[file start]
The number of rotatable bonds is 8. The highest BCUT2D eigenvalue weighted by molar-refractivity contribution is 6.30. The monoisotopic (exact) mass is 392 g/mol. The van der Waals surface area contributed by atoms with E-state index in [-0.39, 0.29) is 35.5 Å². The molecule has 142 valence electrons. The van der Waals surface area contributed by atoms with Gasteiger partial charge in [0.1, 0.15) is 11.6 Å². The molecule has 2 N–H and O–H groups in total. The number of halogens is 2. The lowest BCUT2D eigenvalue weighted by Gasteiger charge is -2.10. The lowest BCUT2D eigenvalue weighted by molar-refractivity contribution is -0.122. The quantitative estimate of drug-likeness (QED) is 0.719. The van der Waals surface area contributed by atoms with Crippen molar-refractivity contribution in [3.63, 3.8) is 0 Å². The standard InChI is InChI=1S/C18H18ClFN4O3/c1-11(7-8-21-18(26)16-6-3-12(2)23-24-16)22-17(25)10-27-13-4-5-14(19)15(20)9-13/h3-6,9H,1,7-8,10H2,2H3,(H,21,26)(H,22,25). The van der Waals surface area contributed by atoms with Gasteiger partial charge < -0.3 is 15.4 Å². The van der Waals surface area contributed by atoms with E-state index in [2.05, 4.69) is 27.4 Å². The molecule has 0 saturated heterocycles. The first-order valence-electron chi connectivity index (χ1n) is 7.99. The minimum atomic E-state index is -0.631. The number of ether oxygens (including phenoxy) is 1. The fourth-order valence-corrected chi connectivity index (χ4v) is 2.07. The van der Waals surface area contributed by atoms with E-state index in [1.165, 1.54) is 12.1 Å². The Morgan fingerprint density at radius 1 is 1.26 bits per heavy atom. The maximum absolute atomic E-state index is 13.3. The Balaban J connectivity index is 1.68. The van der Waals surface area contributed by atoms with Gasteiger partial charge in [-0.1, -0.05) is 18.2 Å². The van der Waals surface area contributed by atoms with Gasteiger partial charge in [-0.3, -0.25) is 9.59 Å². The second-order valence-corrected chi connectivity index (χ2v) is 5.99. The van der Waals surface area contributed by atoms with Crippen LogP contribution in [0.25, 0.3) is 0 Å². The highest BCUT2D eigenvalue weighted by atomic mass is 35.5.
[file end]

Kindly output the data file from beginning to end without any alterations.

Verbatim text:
The number of rotatable bonds is 8. The highest BCUT2D eigenvalue weighted by molar-refractivity contribution is 6.30. The monoisotopic (exact) mass is 392 g/mol. The van der Waals surface area contributed by atoms with E-state index in [-0.39, 0.29) is 35.5 Å². The molecule has 142 valence electrons. The van der Waals surface area contributed by atoms with Gasteiger partial charge in [0.1, 0.15) is 11.6 Å². The molecule has 2 N–H and O–H groups in total. The number of halogens is 2. The lowest BCUT2D eigenvalue weighted by Gasteiger charge is -2.10. The lowest BCUT2D eigenvalue weighted by molar-refractivity contribution is -0.122. The quantitative estimate of drug-likeness (QED) is 0.719. The van der Waals surface area contributed by atoms with Crippen molar-refractivity contribution in [3.63, 3.8) is 0 Å². The standard InChI is InChI=1S/C18H18ClFN4O3/c1-11(7-8-21-18(26)16-6-3-12(2)23-24-16)22-17(25)10-27-13-4-5-14(19)15(20)9-13/h3-6,9H,1,7-8,10H2,2H3,(H,21,26)(H,22,25). The van der Waals surface area contributed by atoms with Gasteiger partial charge < -0.3 is 15.4 Å². The van der Waals surface area contributed by atoms with E-state index in [2.05, 4.69) is 27.4 Å². The molecule has 0 saturated heterocycles. The first-order valence-electron chi connectivity index (χ1n) is 7.99. The minimum atomic E-state index is -0.631. The number of ether oxygens (including phenoxy) is 1. The fourth-order valence-corrected chi connectivity index (χ4v) is 2.07. The van der Waals surface area contributed by atoms with E-state index in [1.165, 1.54) is 12.1 Å². The Morgan fingerprint density at radius 1 is 1.26 bits per heavy atom. The maximum absolute atomic E-state index is 13.3. The Balaban J connectivity index is 1.68. The van der Waals surface area contributed by atoms with Gasteiger partial charge in [-0.1, -0.05) is 18.2 Å². The van der Waals surface area contributed by atoms with Gasteiger partial charge in [-0.3, -0.25) is 9.59 Å². The second-order valence-corrected chi connectivity index (χ2v) is 5.99. The van der Waals surface area contributed by atoms with Crippen LogP contribution in [0.25, 0.3) is 0 Å². The highest BCUT2D eigenvalue weighted by atomic mass is 35.5.